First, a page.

1. When I was 22 I worked for a broker, Marty Finn who was about 60. He pulled me aside and said “Never ever buy on margin.” Then proceeded to show me the carnage from margin calls in a client’s accounts.
            On our way to an ice hockey game the other week I said to my son, in reference to tactics to use in his upcoming game, “You know what you shouldn’t do?” My wise-guy answered “Buy on margin.” Smart alec

      1. I have a great life. I’d wish one for everyone. But is is kind of hard to have one without the money as, sooner or later, someone needs a operation, or maybe just orthodontics, or a car needs to be replaced, or whatever. I’ve been poor and in debt, too, and living a great life then was hard.

        Now, when the only thing stopping me from eating all of my meals out at nice places is time, calories, and Covid, it is easier for life to be good. Ditto on, when the wife’s car goes kaput, going down to the dealer and writing a personal check for the full amount to get a new one, without even a concern about the checking account balance. That also makes it far easier to have a great life.

        On the other hand, I could increase my salary by at least 50% if I was willing to walk down to the train station (a block away) and go into Manhattan every day. But I do not and it is because, despite the money, that would be a big hit on my quality of life.

        I see my neighbors run for that train at 7AM and get home around 7PM. While I went to work at 8 and was home before 5 (providing I didn’t just work from home), having already gone to the gym and had dinner before they even get home.

  10. I do expect lower rates of returns with stocks and bonds over the next 10 years, at least real returns. Higher than normal in RRE though. For that reason, 4% SWR may be too high for most early retirees. Probably still OK for regular time period as long as some flex to cut back on expenses as needed. Main reason I think the SWR is higher than Treasury flexibility on spending and always the ability to go work part time or side hussle for $ as needed. My rental properties fortunately have cash yields well over 4%, not counting principal paydown and appreciation, so for those willing to manage their own properties in higher cap rate areas, can still safely expect 4+% income from that. Of course, cap rates have come down in much of the country in the last 2 years but we’ll see what happens from here!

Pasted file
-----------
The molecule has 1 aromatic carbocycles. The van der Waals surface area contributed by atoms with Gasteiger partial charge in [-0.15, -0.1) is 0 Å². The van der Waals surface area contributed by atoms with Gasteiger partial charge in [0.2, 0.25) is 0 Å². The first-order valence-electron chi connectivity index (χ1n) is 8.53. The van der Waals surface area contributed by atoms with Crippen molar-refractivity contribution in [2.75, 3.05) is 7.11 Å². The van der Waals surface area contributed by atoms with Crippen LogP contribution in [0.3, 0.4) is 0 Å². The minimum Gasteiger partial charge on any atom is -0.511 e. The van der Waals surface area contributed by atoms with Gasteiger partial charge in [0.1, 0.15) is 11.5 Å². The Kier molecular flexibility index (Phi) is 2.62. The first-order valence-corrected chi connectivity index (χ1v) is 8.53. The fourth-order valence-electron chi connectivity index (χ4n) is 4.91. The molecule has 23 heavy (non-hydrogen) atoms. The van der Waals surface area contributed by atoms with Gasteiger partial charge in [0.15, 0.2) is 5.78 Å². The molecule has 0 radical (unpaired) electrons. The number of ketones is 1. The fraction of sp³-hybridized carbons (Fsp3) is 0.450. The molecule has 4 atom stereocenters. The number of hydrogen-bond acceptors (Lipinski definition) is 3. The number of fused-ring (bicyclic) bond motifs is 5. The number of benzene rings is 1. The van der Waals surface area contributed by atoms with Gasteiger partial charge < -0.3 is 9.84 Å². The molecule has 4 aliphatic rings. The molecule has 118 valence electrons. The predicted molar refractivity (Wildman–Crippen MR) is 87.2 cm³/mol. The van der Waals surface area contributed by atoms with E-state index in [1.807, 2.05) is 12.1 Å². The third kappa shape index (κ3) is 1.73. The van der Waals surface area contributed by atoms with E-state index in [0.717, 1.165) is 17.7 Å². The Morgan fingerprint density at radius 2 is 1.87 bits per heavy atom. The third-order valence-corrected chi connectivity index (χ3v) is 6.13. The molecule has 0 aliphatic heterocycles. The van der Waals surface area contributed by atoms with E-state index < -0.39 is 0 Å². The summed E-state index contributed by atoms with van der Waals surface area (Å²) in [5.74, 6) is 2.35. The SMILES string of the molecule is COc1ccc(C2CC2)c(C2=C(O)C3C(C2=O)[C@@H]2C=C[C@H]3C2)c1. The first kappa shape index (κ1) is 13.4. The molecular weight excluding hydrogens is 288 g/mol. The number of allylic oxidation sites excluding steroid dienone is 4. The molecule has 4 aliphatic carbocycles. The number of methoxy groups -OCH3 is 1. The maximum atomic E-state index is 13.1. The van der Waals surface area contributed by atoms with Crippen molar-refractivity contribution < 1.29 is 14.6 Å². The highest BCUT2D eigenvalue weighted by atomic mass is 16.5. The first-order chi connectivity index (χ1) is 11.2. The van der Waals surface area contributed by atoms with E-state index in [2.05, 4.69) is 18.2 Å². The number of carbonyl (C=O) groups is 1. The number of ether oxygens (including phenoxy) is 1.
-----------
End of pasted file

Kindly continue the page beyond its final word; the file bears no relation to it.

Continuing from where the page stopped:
11. The biggest elephant in the room is not being addressed here.

    It all depends on how long you want to live.

    For me, I have no desire to live past 50-55 years old. The pains, ailments, and disadvantages that come with aging don’t make life worth living. Deceive yourself all you want, but the quality of life just isn’t there in those advanced ages.

    That’s my rationale for having a high withdrawal rate. Once you get to a certain stage, it’s better to face the music and end it.

    1. Sorry you are in so much pain :(

      50 years old is only 4.3 years away for me. But I’m really focused on trying to live until 65, until my kids are independent adults.

      I hope you will find better health!

    2. Take good care of yourself, eat healthy foods (have you tried keto?). I know many, many folks into their 70s that are very healthy, active and traveling all over the US and the world.

    3. I’ve got to say that at age 61 I COMPLETELY disagree. To be honest, the best years of my life have been the last 10 years, and I may have “lost a step” with my age, I still enjoy every part of my life, including all the golf and tennis I play.

      And, since this is a blog about finances (one I’ve read dutifully for the last several years), I now have more money than I’ve ever had to spend on my family, great vacations and overall lifestyle. I get YOLO, but for your sake I hope you get to my age and see there’s still so much more life to be lived.

      1. One thing that might be missing from the equation is whether the person has a chronic illness or something we don’t know about. We just never know the full story unless told.

        1. Yes, this is true. However, of all the people I have known who have lived to advanced ages, I’ve found that quality of life is based more in the mind than it is in the physical body strength. I’ve seen people close to me who have had many physical challenges (including full paralysis) live happily late in life with their mental abilities staying strong. I have known many close friends and family who were physically strong but lost their mental capacities (dementia) and had a very rough road. I know the two can be linked at times (meaning physical ailments can lead to mental ailments), but if I’ve learned anything about quality of life through my own first-hand experience is that the mind is more important than the body.

          1. Hope all this writing keeps my mind healthy then! One of the reasons why I’ve asked my dad to edit my posts is to keep his mind sharp too. He loves to take out the red marker!

  12. Nice post. Regarding your first point, about lowering expectations, one thing to keep in mind is your expected time horizon. For example, let’s say you are 30 and have a goal of retiring by 55–you have 25 years of saving ahead of you. Year-to-year returns, or even a full decade, are not the most relevant time frames for you. Rather, you’re interested in what’s going to give you the best return by the end of that 25 year window. And that means staying invested in the markets, continuing to build your investments, and not panic-selling when the market dips. After all, barring some kind of extreme event without historical precedent in U.S. markets, the market will grow at the end of a 25 year period. Even a 4% return is better than most alternatives, and the “risk” of losing money in the short or even medium term can be (almost) entirely discounted if you are staying in the market for the long haul

    On the flip side, if you’re 5 years away from retirement you need to set very different expectations. In this case, downside risk is very real and it makes sense to lower expectations and plan accordingly.